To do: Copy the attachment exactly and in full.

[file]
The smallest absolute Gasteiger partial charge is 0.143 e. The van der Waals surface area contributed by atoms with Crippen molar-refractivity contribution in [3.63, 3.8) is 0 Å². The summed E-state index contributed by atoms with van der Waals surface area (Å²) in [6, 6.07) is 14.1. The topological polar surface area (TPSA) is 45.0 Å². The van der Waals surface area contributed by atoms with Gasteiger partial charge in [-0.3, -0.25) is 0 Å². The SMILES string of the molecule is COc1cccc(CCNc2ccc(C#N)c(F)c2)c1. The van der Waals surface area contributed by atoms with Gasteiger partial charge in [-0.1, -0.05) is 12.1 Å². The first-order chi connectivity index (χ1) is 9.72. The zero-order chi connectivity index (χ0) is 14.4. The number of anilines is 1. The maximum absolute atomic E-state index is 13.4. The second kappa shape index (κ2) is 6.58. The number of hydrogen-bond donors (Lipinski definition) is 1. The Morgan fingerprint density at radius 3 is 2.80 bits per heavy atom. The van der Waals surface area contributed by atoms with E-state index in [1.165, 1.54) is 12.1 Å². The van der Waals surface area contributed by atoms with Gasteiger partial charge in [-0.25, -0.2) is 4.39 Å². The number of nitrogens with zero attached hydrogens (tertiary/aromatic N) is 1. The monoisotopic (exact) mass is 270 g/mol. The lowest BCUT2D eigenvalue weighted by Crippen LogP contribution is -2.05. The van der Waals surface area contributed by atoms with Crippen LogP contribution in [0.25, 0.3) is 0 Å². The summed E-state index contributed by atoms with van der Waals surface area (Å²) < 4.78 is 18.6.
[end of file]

The smallest absolute Gasteiger partial charge is 0.143 e. The van der Waals surface area contributed by atoms with Crippen molar-refractivity contribution in [3.63, 3.8) is 0 Å². The summed E-state index contributed by atoms with van der Waals surface area (Å²) in [6, 6.07) is 14.1. The topological polar surface area (TPSA) is 45.0 Å². The van der Waals surface area contributed by atoms with Gasteiger partial charge in [-0.3, -0.25) is 0 Å². The SMILES string of the molecule is COc1cccc(CCNc2ccc(C#N)c(F)c2)c1. The van der Waals surface area contributed by atoms with Gasteiger partial charge in [-0.1, -0.05) is 12.1 Å². The first-order chi connectivity index (χ1) is 9.72. The zero-order chi connectivity index (χ0) is 14.4. The number of anilines is 1. The maximum absolute atomic E-state index is 13.4. The second kappa shape index (κ2) is 6.58. The number of hydrogen-bond donors (Lipinski definition) is 1. The Morgan fingerprint density at radius 3 is 2.80 bits per heavy atom. The van der Waals surface area contributed by atoms with E-state index in [1.165, 1.54) is 12.1 Å². The van der Waals surface area contributed by atoms with Gasteiger partial charge in [-0.25, -0.2) is 4.39 Å². The number of nitrogens with zero attached hydrogens (tertiary/aromatic N) is 1. The monoisotopic (exact) mass is 270 g/mol. The lowest BCUT2D eigenvalue weighted by Crippen LogP contribution is -2.05. The van der Waals surface area contributed by atoms with Crippen LogP contribution in [0.25, 0.3) is 0 Å². The summed E-state index contributed by atoms with van der Waals surface area (Å²) < 4.78 is 18.6.